Plug into the Future
The Petersen Automotive Museum is hosting the first comprehensive exhibit on Tesla, the company that disrupted gas-powered vehicles and launched the electric vehicle revolution. “Inside Tesla: Supercharging the Electric Revolution” features the largest assemblage of Tesla products together at one time, according to Autumn Nyiri, an associate curator.
The exhibit tracks Tesla’s past and present, but the future is highly charged. On view is the Roadster 2.0 deck model, a forthcoming car that could reach up to 250 miles per hour. The semi “Alpha” prototype, which sees the future of tractor trailers and semitrucks as using renewable energy, is also on display.
The exhibit is also about the breadth of Tesla’s energy innovations. “They make more than just cars. They are also responsible for an infrastructure to support those cars, whether at home or on the road,” Nyiri says.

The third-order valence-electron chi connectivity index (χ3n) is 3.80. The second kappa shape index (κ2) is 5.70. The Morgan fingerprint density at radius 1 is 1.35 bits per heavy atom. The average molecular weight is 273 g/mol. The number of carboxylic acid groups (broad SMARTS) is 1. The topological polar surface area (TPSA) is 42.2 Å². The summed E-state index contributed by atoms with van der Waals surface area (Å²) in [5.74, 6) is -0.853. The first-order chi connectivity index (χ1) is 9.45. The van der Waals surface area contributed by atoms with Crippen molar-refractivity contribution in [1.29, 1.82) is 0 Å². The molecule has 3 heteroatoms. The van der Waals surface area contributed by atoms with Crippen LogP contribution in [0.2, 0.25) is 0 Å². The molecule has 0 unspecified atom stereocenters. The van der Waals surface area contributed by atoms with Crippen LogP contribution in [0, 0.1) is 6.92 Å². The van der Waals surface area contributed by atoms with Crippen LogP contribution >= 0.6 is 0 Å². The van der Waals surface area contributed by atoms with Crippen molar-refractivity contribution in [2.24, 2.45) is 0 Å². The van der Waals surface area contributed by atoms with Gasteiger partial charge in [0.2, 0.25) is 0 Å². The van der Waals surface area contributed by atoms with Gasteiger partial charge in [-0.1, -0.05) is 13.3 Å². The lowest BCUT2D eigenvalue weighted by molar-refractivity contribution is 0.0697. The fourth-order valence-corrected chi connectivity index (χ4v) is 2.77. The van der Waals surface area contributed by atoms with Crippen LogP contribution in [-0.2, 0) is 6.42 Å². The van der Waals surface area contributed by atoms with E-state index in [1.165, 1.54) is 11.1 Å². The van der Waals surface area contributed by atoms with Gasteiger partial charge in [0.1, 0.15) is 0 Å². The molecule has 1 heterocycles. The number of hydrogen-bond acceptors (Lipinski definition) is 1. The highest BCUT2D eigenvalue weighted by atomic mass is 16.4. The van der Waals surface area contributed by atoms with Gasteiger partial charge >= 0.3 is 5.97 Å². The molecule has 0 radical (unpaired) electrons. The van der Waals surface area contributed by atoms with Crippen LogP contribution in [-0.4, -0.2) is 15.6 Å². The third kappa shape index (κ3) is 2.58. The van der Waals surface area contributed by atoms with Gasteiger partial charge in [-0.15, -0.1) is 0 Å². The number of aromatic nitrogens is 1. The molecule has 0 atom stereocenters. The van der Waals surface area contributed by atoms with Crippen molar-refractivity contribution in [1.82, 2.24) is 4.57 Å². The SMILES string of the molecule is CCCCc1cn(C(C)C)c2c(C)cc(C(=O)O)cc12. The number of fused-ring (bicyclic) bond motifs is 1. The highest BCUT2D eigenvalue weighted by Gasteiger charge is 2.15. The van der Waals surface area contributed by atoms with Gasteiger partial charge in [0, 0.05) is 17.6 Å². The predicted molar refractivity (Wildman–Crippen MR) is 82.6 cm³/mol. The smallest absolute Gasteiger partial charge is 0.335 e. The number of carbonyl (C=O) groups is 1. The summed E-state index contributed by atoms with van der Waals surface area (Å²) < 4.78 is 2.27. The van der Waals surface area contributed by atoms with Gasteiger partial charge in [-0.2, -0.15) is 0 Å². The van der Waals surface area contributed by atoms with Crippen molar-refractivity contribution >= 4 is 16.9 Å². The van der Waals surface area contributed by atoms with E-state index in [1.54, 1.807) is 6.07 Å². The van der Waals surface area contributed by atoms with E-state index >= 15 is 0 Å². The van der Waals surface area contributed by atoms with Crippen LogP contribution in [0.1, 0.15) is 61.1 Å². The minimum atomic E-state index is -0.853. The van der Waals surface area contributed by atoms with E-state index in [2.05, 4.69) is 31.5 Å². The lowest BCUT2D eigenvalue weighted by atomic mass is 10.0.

Rest assured, Petersen’s parking lot has charging stations, so you can charge your EV while taking a glimpse into the future. Through October 2023
Where Street and Contemporary Art Collide
In Beverly Hills, the videographer-turned artist who befriended Banksy and brought street art to the masses in the 2010 Oscar-nominated documentary Exit Through the Gift Shop now has his own museum.
The Mr. Brainwash Art Museum, housed inside the Paley Center for Media building in Beverly Hills, is part immersive and 100% visually stunning. Inside the three-story space, you can walk among Vincent Van Gogh’s sunflowers or pose for selfies in a replica of his painted bedroom. By any definition, this isn’t your average museum.
“It is a museum that is alive,” says Mr. Brainwash, also known as Thierry Guetta.
There is so much meta meaning in the space, designed by Richard Meier, architect of the Getty Center—a museum about the collision of street and contemporary art lives inside a building designed by an architect who designed museums. Alas, the building is slated for demolition sometime this year. The exact date remains a mystery, but this is the last chance to see Meier’s architecture, Mr. Brainwash says.
Yes, there is a gift shop in the museum’s front, so you enter through the gift shop, he explains about the play on words. “It’s kind of fun.”